With over 1,200 samples of water, SMS Professor Hilairy Hartnett's work with the Central Arizona Phoenix Long-Term Ecological Research Program hopes to better understand what it takes to maintain the ecological health of a man-made lake in one of the hottest regions of the United States.
October 22, 2018
ASU team unravels key mysteries of spider silk
Scientists at Arizona State University are celebrating their recent success on the path to understanding what makes the fiber that spiders spin — weight for weight — at least five times as strong as steel. One of the fundamental mysteries of spider silk that has limited scientists’ ability to produce artificial silks of the quality of natural silks has just been explained by researchers in ASU’s School of Molecular Sciences in collaboration with a team from San Diego State University and Northwestern University.
October 2, 2018
Nick Stephanopoulos receives 2018 NIH New Innovator Award
ASU Professors Nicholas Stephanopoulos, assistant professor in the School of Molecular Sciences, and Rizal Hariadi, assistant professor in the Department of Physics, both researchers in the Biodesign Center for Molecular Design and Biomimetics, were announced as recipients of the 2018 NIH New Innovator Award.
An international collaboration led by the Deutsches Elektronen-Synchrotron, or DESY, with participation from Arizona State University’s Biodesign Center for Applied Structural Discovery, the Department of Physics and the School of Molecular Sciences, has announced the results of the first scientific experiments at Europe's new X-ray free-electron laser, the European XFEL.
September 27, 2018
ASU scientists explore carbon’s next frontier with Keck Foundation funding
Recently, Jones and her team of Peter Buseck, Scott Sayres, Tim Steimle and Tara Pilarisetty received a $1 million award from the Keck Foundation together with additional ASU matching funds to lead an ASU effort to further explore carbon’s potential.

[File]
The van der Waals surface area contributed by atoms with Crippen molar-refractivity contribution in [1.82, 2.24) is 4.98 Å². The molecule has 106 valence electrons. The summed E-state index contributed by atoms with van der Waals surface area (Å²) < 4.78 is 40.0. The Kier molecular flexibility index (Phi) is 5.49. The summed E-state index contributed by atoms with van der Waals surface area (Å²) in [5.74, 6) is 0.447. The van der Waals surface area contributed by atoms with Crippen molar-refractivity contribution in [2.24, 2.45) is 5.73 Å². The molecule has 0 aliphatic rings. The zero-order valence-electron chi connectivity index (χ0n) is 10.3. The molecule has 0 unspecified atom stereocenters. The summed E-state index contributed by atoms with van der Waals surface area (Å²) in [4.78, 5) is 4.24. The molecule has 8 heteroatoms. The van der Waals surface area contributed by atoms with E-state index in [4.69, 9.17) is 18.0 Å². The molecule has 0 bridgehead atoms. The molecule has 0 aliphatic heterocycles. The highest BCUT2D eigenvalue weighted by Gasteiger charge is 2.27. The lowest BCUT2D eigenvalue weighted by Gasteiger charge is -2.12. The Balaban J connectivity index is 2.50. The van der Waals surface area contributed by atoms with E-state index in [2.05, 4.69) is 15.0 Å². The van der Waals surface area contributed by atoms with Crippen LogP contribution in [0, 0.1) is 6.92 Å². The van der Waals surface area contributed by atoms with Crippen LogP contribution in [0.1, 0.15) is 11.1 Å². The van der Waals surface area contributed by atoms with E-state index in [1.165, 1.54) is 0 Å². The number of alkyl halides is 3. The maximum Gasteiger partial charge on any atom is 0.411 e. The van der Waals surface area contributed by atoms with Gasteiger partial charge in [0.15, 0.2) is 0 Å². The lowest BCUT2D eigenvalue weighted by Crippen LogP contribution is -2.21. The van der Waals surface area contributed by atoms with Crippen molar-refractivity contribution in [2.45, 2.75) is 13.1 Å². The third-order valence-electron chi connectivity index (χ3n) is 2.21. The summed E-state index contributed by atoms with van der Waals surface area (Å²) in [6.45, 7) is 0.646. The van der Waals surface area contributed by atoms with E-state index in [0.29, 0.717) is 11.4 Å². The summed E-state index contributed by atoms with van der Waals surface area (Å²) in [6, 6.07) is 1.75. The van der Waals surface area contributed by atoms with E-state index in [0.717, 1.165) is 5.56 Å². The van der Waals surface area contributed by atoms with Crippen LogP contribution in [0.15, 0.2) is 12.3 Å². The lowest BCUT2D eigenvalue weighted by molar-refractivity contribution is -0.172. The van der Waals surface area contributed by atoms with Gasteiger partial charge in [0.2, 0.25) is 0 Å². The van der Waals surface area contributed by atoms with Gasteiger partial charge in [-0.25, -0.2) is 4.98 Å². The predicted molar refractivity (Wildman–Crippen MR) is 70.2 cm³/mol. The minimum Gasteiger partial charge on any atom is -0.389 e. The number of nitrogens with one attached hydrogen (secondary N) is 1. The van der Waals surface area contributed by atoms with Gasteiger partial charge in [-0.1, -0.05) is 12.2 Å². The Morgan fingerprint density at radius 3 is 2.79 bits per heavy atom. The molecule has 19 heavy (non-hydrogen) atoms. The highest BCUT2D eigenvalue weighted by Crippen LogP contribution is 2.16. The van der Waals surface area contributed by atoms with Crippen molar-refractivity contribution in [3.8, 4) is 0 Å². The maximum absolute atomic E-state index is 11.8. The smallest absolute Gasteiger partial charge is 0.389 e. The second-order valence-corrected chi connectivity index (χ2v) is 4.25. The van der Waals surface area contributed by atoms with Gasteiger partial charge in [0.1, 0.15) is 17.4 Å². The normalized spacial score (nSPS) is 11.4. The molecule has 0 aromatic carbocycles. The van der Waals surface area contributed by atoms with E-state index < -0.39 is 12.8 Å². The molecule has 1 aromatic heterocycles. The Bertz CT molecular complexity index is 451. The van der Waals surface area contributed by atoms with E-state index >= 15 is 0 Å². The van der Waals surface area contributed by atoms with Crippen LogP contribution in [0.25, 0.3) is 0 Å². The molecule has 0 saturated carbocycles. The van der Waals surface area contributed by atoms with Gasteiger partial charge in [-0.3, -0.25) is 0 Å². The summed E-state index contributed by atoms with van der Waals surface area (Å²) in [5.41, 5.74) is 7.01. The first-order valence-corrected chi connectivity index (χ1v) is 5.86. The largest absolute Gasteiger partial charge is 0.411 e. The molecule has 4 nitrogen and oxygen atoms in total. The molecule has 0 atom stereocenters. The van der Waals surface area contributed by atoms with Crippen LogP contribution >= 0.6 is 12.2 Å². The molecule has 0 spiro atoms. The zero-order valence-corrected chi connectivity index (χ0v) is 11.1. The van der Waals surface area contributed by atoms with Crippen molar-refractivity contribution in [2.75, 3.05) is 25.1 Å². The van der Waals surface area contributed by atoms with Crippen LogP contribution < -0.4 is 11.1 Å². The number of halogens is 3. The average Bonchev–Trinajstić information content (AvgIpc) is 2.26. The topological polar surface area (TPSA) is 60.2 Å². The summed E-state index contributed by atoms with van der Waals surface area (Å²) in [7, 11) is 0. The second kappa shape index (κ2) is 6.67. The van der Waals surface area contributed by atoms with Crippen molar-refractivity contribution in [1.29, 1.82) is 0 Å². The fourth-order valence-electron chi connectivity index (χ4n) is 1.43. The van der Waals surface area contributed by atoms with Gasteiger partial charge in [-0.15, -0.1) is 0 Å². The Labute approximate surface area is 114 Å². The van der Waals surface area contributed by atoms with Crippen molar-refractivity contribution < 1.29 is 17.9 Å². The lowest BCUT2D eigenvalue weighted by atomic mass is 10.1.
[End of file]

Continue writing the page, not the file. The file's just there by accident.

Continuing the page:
September 19, 2018
Professor Michael O’Keeffe wins Aminoff Prize in crystallography
The Royal Swedish Academy of Sciences has announced that ASU Emeritus Regents' Professor O’Keeffe and Yaghi, of the University of California, Berkeley, have won the prestigious Gregori Aminoff Prize in Crystallography for 2019, “for their fundamental contributions to the development of reticular chemistry."
September 14, 2018
Innovative in-person lab provides unique opportunity for ASU Online students
The School of Molecular Sciences launched a fully online biochemistry bachelor's degree program in fall 2017, the very first in the U.S.. This summer, the first cohort of online B.S. Biochemistry degree students came to the Arizona State campus to take part in a new, innovative in-person accelerated laboratory course. This laboratory gave the online students the same hands-on experience and benefits that the on-campus students receive.
September 7, 2018
Shock honored with prestigious award from the American Chemical Society
Professor Everett Shock was awarded the 2019 Geochemistry Division Medal from the American Chemical Society (ACS). The unanimous decision was based on his outstanding scientific accompishments and leadership.
The work of Abhishek Singharoy, assistant professor in Arizona State University's School of Molecular Sciences and member of the Biodesign Institute’s Center for Applied Structural Discovery, is featured in a recent article published by the Department of Energy on renewable biofuels.
July 19, 2018
Nick Stephanopoulos receives NSF CAREER Award